Anger is a secondary emotion.
That what the workbook I use to lead women through a study on relationships says. The truth of that statement recently catapulted me into a season of discovering the source of my anger.
And that what feels like anger isn’t always…well, anger.
The inexplicable rage that builds like a volcano preparing to erupt feels like anger. Looks like anger when I give full vent to it with slamming, flinging or throwing (which only a fool does according to the Bible – good job, Laura). Sounds like anger to my spouse and children…
But surprisingly, is actually not anger.
Well, it is in part. The past part. The little kid who got hurt instead of protected, ignored instead of forgiven or lashed at without warning. That little kid’s feelings of fear, confusion, being unloved or unimportant turned to anger.
Anger at self – nothing is your parent’s fault when you’re a kid. Or anger at the person hurting you but stuffed away – since nothing can possibly be your parent’s fault when you’re the kid. Anger becomes a defense.
Stop hurting me!
Rebellion, tantrums and angry outbursts are often a sign of fear, anger, confusion or other emotions when a child’s world isn’t right.
During my current season of delving into my emotions and learning what it means to control them well (not stuff, ignore or minimize), I jotted down a list of feelings I experienced in regard to a recent event. (I had the help of a list to look at. You can find the list of “Soul Words” at www.howwelove.com)
Initially, anger surged through me.
I wanted to react in anger. Instead, I took a deep breath. (Remember that count to 10 thing? Not a bad idea.) I managed to keep self-control, speak calmly and cry later, asking God what I was really feeling. Here are the emotions I listed that described how I felt:
betrayed, worried, unloved, shocked, hated, injured, beaten down, tired, unwanted, cut off, crushed, grieved, heavy, bewildered, misunderstood, let down, distrustful, unimportant and disregarded
Yep. Not ONE word of anger. But truly, each of these words really described my feelings. When I read through the list of words describing anger, none of them resounded with me. Go figure.
This opened up new insight about myself, my emotions and the way I respond to situations. If I allow anger to be the go-to reaction, I miss out on understanding my true feelings and communicating them to others.
Not only that, but when I don’t deal with the actual feelings, anger spins around like a tornado in my heart and mind. When I try to squelch it because I don’t want it’s destruction, I end up feeling depressed and aimless. (An indication something deeper is going on.)
In addition, my outbursts of frustration hurt those I love, making them defensive. And how can they respond well to me if I am “always angry” at them? Instead, if I share accurate emotions, I invite understanding and intimacy.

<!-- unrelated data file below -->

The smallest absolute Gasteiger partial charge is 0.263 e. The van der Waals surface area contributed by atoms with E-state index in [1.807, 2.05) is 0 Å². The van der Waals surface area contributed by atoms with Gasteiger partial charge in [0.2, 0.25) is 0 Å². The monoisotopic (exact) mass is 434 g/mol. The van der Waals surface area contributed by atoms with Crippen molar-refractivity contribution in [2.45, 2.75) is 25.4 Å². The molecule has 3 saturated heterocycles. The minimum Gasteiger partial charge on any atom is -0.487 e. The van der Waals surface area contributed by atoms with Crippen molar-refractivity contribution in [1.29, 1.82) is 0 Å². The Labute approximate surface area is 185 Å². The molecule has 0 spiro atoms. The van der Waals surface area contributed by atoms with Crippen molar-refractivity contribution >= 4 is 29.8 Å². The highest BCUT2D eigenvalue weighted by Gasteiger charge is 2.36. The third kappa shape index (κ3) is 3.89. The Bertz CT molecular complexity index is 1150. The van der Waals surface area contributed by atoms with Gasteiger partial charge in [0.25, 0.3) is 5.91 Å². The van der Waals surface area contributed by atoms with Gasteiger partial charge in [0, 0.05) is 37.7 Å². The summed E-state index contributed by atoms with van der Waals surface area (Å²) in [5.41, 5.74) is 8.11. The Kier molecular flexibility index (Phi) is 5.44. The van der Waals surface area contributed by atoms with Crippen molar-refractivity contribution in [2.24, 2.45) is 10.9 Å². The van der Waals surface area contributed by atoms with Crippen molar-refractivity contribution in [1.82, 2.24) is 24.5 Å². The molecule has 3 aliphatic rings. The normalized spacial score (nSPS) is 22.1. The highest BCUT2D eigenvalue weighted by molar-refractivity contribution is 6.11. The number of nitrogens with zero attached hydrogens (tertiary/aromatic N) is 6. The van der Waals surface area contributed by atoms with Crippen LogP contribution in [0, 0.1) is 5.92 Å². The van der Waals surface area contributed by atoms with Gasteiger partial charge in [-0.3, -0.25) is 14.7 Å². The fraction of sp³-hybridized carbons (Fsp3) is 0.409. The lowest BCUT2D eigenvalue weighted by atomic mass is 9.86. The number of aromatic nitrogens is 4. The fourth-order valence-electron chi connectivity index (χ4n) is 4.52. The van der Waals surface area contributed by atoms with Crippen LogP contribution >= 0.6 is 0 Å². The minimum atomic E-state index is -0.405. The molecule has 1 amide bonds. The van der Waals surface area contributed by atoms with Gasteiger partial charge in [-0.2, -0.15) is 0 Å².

Maybe even compassion.
So, here are some practical steps I’m learning to implement to get a handle on anger:
- Every time I feel “anger”, ask myself what I am REALLY feeling.
- Share those feelings in a journal, with a trusted friend and/or with God. I do all three in the reverse order: God, journal, friend.
- Ask myself when I felt those same or similar feelings as a child – usually where it started, but now is being triggered by a similar interaction or experience.
- Grieve over the past situation. Cry, pray, journal. Let myself feel.
- Forgive anyone that caused past hurts. Looking at the past isn’t to blame, it is for us to acknowledge so we can grieve, forgive and move forward in life.
- If I displayed anger in an inappropriate way to someone, I need to apologize and ask for their forgiveness. (God’s too.)
- Share with the person involved my true feelings. If necessary, do this with a third party like a counselor or pastor. Sometimes defenses created by our previous anger may require additional outside help to work through and heal.
- Move forward. Let go of the situation.
- Repeat as needed. Years of these patterns aren’t changed in one time.
- Have grace for myself as I establish new patterns.
The Bible says that we can be transformed by the renewing of our mind. (Romans 12:2) As we analyze the way we’ve thought and the emotions established due to past pain, we can be changed and healed. Not simply by “trying harder” not to get mad, but by examining our true feelings and submitting them to our loving heavenly Father.
Here’s to the journey ahead!
I’d love to partner with you in prayer as you address your anger. Please let me know how I can pray in the comments below.